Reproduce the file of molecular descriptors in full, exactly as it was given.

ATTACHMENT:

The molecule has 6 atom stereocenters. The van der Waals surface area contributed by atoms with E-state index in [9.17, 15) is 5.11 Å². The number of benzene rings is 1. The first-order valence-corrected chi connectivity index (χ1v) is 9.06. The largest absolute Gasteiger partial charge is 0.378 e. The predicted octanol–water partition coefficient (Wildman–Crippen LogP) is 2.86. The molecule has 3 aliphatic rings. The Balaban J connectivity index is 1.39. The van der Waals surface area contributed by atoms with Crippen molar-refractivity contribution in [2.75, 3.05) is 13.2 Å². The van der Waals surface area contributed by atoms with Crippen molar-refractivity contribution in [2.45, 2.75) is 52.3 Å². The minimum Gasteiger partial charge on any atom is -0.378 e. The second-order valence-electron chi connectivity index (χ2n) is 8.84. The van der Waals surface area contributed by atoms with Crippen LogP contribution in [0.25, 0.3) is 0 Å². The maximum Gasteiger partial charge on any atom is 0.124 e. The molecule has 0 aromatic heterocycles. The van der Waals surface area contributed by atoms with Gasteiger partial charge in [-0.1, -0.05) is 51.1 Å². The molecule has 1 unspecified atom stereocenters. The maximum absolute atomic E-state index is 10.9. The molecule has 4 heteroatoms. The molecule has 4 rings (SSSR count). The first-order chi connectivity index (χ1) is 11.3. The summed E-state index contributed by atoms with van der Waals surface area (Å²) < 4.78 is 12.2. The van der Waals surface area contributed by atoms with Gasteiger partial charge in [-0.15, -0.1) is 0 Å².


The molecule has 6 atom stereocenters. The van der Waals surface area contributed by atoms with E-state index in [9.17, 15) is 5.11 Å². The number of benzene rings is 1. The first-order valence-corrected chi connectivity index (χ1v) is 9.06. The largest absolute Gasteiger partial charge is 0.378 e. The predicted octanol–water partition coefficient (Wildman–Crippen LogP) is 2.86. The molecule has 3 aliphatic rings. The Balaban J connectivity index is 1.39. The van der Waals surface area contributed by atoms with Crippen molar-refractivity contribution in [2.75, 3.05) is 13.2 Å². The van der Waals surface area contributed by atoms with Crippen molar-refractivity contribution in [2.45, 2.75) is 52.3 Å². The minimum Gasteiger partial charge on any atom is -0.378 e. The second-order valence-electron chi connectivity index (χ2n) is 8.84. The van der Waals surface area contributed by atoms with Crippen LogP contribution in [0.25, 0.3) is 0 Å². The maximum Gasteiger partial charge on any atom is 0.124 e. The molecule has 0 aromatic heterocycles. The van der Waals surface area contributed by atoms with Gasteiger partial charge in [-0.1, -0.05) is 51.1 Å². The molecule has 1 unspecified atom stereocenters. The maximum absolute atomic E-state index is 10.9. The molecule has 4 heteroatoms. The molecule has 4 rings (SSSR count). The first-order chi connectivity index (χ1) is 11.3. The summed E-state index contributed by atoms with van der Waals surface area (Å²) < 4.78 is 12.2. The van der Waals surface area contributed by atoms with Gasteiger partial charge in [-0.15, -0.1) is 0 Å².